As the business world obsesses over Sharp’s new lease on life, let’s pause for a moment and wish the maker of Aquos TVs died instead.
Japan Inc. has, as we all know, a zombie problem. Bloated, uncompetitive and complacent, Japan’s ranks of the corporate undead have expanded under Abenomics. Massive corporate welfare via a weak yen and surging equities are killing what’s left of the animal spirits Tokyo claims it’s trying to resurrect. And here, 104-year-old Sharp could easily be considered Patient Zero.
Efforts by Taiwan’s Foxconn Technology to pump life into the Osaka-based giant (via a $6 billion injection) are seen as a fresh start. Foxconn Chairman Terry Gou, it’s hoped, will cut away at dead limbs and business lines and restore a brand that once inspired Japanese pride. But count Tadashi Nakamae among those rooting for Sharp’s demise.
The economist isn’t a masochist or libertarian ideologue. But after decades in the market trenches watching a secession of governments make the same mistakes — first as Daiwa’s chief economist in the 1970s and now at his own research center — one of Japan’s most interesting economic thinkers is growing increasingly exasperated
“When I look at efforts to save Sharp, I wonder why we make the same mistakes, over and over again,” Nakamae says, bringing to mind Albert Einstein’s definition of insanity.
Letting Sharp die is actually step one of Nakamae’s three-point Japan revival plan — the others being higher short-term rates and a stronger yen.
According to studies by Nakamae International Economic Research, founded in 1986, Japan has about 10 million hard-core manufacturing workers.
Sharp is emblematic of overcapacity plaguing both the sector and the national economy as China grabs global market share. For years now, analysts urged President Kozo Takahashi and his predecessors to diversify away from the loss-plagued LCD panel business and others. Year after year, Sharp delayed restructuring, living bailout to bailout and Bank of Japan rate cut to rate cut. Now, it’s too late for Sharp, but not for Japan Inc.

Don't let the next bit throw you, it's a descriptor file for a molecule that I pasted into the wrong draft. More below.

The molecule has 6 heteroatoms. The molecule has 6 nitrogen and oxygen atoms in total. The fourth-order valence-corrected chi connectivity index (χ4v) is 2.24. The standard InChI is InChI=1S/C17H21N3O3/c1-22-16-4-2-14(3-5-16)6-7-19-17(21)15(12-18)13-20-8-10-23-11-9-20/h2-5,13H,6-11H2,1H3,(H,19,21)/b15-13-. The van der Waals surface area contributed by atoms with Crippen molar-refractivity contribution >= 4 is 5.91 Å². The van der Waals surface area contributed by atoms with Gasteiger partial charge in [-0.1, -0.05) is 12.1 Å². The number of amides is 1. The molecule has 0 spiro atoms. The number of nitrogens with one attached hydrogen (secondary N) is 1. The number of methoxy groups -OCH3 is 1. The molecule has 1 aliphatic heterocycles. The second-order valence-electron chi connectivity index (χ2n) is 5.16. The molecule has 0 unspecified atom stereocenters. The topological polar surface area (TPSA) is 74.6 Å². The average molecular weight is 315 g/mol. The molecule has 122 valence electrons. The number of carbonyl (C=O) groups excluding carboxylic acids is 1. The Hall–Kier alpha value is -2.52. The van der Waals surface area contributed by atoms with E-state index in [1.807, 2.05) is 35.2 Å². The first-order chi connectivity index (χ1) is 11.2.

Letting Sharp and similarly troubled corporate names die is a necessary part of reanimating Japan. The key, Nakamae argues, is for roughly 3 million of those 10 million workers to lose their jobs. Again, Nakamae isn’t some revolutionary gunning for Japan Inc.’s demise. He’s merely raising an uncomfortable truth: Tokyo must accept it’s too manufacturing-heavy for a wealthy, aging, immigration-averse economy. Things will only get worse as China, India and other developing upstarts rise up the innovative ladder.
Those 3 million workers could be retrained for other industries facing labor shortages, principally services. Japan’s population shrank by nearly 1 million since 2010. If the country won’t import more labor, it must ramp up efforts to create that expertise within its ranks.
Step two: The BOJ should start raising rates toward 2 percent or even 3 percent to alter incentives. Sure, that sounds like lunacy at a time when Gov. Haruhiko Kuroda is going negative on rates — and under pressure to ease much further. But, as Einstein might point out, Japan has been trying this with zero success since the late 1990s. Time for another approach? Hiking rates would precipitate the zombie purge Nakamae seeks, forcing corporate flatliners to fail, and Tokyo should let it happen. That, of course, would require new safety nets to support and train those thrown out of work.